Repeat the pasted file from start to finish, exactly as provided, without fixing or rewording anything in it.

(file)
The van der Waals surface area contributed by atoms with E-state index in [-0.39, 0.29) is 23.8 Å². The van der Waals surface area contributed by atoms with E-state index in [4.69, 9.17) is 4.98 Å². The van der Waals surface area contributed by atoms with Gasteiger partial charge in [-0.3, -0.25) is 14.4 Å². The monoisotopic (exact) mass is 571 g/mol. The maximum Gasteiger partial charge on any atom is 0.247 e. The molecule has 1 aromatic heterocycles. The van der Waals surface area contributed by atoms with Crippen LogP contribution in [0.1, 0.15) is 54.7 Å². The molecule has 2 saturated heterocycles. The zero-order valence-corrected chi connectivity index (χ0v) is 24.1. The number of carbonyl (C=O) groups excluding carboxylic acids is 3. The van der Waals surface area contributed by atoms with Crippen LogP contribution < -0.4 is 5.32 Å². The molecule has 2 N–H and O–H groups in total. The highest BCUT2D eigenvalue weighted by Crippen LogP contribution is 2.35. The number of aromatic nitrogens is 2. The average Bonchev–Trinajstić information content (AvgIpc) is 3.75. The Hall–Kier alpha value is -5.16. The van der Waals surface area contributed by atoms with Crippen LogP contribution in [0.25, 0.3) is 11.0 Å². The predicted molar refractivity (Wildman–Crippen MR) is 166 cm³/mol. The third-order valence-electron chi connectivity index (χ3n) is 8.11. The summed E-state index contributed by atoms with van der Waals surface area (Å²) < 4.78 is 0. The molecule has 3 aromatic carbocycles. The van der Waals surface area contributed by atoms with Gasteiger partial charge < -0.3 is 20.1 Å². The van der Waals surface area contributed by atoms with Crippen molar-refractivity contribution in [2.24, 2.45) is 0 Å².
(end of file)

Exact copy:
The van der Waals surface area contributed by atoms with E-state index in [-0.39, 0.29) is 23.8 Å². The van der Waals surface area contributed by atoms with E-state index in [4.69, 9.17) is 4.98 Å². The van der Waals surface area contributed by atoms with Gasteiger partial charge in [-0.3, -0.25) is 14.4 Å². The monoisotopic (exact) mass is 571 g/mol. The maximum Gasteiger partial charge on any atom is 0.247 e. The molecule has 1 aromatic heterocycles. The van der Waals surface area contributed by atoms with Crippen LogP contribution in [0.1, 0.15) is 54.7 Å². The molecule has 2 saturated heterocycles. The zero-order valence-corrected chi connectivity index (χ0v) is 24.1. The number of carbonyl (C=O) groups excluding carboxylic acids is 3. The van der Waals surface area contributed by atoms with Crippen LogP contribution < -0.4 is 5.32 Å². The molecule has 2 N–H and O–H groups in total. The highest BCUT2D eigenvalue weighted by Crippen LogP contribution is 2.35. The number of aromatic nitrogens is 2. The average Bonchev–Trinajstić information content (AvgIpc) is 3.75. The Hall–Kier alpha value is -5.16. The van der Waals surface area contributed by atoms with Crippen LogP contribution in [0.25, 0.3) is 11.0 Å². The predicted molar refractivity (Wildman–Crippen MR) is 166 cm³/mol. The third-order valence-electron chi connectivity index (χ3n) is 8.11. The summed E-state index contributed by atoms with van der Waals surface area (Å²) < 4.78 is 0. The molecule has 3 aromatic carbocycles. The van der Waals surface area contributed by atoms with Gasteiger partial charge < -0.3 is 20.1 Å². The van der Waals surface area contributed by atoms with Crippen molar-refractivity contribution in [2.24, 2.45) is 0 Å².